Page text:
- a hindrance or disadvantage; an undesirable or objectionable feature.
- Commerce. an amount paid back from a charge made.
- Government. a refund of tariff or other tax, as when imported goods are reexported.
Origin of drawback
First recorded in 1610–20; noun use of verb phrase draw back
Dictionary.com Unabridged Based on the Random House Unabridged Dictionary, © Random House, Inc. 2018
Examples from the Web for drawback
The drawback was that the terrain in front of Bradley made success very costly.Blood in the Sand: When James Jones Wrote a Grunt’s View of D-Day
November 15, 2014
A drawback in a comedy program, you might say, but one that actually attests to the radical departure the series represented.Why You're Wrong About Monty Python
March 15, 2013
But maybe too much talent would be wasted, or even a drawback or distraction, in calling Bill Gates to mind.Is This Art?
May 18, 2011
Four percent of women who gave birth at age 40 or over cite "the disapproval of others" as a drawback to being an older mom.Carla Bruni, Pregnant at 43?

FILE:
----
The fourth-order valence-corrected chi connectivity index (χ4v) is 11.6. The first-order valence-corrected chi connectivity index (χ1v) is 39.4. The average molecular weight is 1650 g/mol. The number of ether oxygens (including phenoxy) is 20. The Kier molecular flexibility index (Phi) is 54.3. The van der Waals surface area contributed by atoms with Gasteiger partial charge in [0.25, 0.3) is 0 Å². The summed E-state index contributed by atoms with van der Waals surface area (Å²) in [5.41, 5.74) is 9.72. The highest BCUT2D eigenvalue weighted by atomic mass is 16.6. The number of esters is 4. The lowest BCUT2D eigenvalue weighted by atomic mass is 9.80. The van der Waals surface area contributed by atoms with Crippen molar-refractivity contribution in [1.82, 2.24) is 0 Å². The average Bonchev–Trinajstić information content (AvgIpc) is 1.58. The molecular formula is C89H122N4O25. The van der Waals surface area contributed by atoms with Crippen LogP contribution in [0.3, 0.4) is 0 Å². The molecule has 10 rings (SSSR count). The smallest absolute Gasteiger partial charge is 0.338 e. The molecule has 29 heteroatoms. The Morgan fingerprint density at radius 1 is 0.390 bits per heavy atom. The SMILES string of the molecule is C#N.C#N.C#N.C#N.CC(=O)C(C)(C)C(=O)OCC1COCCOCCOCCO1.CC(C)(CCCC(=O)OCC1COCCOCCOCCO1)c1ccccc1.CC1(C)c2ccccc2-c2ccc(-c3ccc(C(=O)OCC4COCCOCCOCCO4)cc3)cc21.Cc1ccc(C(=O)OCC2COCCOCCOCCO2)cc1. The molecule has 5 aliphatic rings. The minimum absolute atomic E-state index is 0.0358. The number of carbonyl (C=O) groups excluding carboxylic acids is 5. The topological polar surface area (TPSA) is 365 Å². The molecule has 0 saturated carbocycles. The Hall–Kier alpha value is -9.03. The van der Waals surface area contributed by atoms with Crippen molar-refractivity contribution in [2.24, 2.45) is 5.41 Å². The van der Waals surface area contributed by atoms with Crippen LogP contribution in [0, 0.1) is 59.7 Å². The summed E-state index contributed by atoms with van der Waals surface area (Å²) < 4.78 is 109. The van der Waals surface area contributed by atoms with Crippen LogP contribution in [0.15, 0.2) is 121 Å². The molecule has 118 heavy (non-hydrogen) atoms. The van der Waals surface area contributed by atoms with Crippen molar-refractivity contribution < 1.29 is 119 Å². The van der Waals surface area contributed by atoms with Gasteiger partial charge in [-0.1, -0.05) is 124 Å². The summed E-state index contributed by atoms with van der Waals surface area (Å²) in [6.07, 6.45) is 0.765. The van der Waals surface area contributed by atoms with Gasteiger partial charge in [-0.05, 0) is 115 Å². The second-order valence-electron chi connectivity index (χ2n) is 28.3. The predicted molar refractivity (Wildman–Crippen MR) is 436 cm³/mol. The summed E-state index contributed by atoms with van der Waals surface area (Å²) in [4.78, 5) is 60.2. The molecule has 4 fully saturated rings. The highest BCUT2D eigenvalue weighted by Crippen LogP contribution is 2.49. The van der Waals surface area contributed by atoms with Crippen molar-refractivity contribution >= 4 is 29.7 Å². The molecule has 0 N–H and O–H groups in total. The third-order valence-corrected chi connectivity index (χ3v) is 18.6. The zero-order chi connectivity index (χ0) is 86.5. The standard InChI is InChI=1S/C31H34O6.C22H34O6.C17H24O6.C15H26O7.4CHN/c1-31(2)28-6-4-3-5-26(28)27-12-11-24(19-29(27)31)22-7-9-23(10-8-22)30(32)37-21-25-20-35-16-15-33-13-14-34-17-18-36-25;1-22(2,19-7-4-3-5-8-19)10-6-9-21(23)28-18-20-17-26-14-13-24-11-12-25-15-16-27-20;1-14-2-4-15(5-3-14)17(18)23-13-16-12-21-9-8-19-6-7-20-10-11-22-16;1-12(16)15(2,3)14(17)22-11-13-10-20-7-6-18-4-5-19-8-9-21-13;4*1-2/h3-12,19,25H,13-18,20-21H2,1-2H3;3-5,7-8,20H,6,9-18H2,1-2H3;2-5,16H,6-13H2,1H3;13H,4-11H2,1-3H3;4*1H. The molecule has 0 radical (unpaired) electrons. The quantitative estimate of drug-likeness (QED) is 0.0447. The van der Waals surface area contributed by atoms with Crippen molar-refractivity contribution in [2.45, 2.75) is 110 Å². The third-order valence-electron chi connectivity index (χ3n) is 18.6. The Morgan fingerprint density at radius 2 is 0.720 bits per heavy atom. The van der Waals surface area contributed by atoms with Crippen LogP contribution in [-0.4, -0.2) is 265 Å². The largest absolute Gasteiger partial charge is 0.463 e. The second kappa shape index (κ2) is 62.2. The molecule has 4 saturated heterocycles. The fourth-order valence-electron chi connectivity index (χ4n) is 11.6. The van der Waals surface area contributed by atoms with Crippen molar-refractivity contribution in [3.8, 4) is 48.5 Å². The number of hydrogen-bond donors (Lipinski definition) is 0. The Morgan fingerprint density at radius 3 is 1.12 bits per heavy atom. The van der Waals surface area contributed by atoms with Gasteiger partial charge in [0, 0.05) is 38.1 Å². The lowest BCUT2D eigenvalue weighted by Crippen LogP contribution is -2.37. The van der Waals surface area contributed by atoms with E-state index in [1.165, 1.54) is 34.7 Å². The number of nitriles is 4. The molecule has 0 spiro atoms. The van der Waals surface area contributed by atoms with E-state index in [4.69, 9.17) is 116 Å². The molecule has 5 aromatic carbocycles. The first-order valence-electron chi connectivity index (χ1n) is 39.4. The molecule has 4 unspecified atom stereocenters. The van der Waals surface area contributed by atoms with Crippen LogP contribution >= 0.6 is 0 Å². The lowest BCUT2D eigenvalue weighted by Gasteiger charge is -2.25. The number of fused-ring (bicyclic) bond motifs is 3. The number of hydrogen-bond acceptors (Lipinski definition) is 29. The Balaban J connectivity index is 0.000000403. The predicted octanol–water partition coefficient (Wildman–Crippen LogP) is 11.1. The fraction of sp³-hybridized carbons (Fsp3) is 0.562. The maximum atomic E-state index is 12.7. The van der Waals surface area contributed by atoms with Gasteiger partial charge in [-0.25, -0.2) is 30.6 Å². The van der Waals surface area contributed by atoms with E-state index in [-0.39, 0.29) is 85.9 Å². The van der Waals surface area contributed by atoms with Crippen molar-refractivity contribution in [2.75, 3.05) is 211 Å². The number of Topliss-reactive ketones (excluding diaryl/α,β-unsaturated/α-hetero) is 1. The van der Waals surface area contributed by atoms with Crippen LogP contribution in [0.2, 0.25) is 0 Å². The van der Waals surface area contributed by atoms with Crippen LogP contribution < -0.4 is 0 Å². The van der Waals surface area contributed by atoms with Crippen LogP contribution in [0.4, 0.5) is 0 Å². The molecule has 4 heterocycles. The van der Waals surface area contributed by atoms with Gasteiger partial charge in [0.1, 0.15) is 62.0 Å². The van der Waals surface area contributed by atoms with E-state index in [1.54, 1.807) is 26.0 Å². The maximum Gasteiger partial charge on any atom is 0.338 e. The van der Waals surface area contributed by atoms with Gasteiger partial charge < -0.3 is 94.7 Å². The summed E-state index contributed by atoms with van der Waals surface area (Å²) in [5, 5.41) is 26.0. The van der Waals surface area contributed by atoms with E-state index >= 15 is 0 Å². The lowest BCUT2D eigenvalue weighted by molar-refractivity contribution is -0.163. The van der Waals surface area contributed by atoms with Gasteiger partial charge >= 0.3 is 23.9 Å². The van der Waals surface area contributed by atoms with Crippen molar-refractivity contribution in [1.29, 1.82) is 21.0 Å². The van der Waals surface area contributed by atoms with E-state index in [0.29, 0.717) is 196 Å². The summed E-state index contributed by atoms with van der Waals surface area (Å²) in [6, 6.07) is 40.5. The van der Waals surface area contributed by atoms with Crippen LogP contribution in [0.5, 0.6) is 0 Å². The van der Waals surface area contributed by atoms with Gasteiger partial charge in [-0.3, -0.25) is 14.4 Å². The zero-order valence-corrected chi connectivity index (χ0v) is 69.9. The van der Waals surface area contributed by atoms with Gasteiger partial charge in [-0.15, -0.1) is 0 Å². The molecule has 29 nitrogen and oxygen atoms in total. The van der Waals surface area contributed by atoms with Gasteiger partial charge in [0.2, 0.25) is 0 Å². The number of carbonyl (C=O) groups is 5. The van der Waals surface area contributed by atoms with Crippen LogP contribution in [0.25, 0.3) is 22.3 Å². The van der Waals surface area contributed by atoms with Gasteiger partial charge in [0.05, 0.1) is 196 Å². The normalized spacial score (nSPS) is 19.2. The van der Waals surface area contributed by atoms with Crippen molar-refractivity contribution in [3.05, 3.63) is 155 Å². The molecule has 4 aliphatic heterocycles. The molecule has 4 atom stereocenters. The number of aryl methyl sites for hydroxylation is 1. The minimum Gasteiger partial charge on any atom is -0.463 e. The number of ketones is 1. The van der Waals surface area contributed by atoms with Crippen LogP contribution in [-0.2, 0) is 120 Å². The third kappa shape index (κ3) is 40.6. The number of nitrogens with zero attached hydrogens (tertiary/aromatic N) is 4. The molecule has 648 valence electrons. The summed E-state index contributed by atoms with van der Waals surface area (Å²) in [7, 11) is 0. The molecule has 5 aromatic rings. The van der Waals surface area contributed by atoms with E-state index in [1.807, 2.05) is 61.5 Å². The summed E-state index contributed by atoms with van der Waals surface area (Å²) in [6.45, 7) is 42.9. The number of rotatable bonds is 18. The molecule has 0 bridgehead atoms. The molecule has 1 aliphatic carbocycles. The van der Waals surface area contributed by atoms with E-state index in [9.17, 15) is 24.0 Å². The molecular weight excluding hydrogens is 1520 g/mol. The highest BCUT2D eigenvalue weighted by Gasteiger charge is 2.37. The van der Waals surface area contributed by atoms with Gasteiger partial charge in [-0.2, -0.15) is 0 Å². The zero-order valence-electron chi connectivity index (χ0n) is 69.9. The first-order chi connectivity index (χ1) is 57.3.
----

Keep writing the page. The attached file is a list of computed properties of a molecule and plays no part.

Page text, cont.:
April 28, 2011
The only drawback is the restroom outside at the restaurant near the skiing facilities.Vail, Colorado: Skier's Paradise
January 15, 2011
The mirror instrument has this drawback, however—it does not 'record' the message.Heroes of the Telegraph
The drawback was that I had not saved it, as Anthony had saved Monny.It Happened in Egypt
C. N. Williamson
The only drawback to the Cobham visits were the "dear, dear boys!"A Writer's Recollections (In Two Volumes), Volume II
Mrs. Humphry Ward
The only drawback was that there was nothing in the house for dinner.Fair Harbor
Joseph Crosby Lincoln
Weakness of limb or want of wealth was no drawback in his eyes.
- a disadvantage or hindrance
- a refund of customs or excise duty paid on goods that are being exported or used in the production of manufactured exports
- to retreat; move backwards
- to turn aside from an undertaking
Word Origin and History for drawback
Online Etymology Dictionary, © 2010 Douglas Harper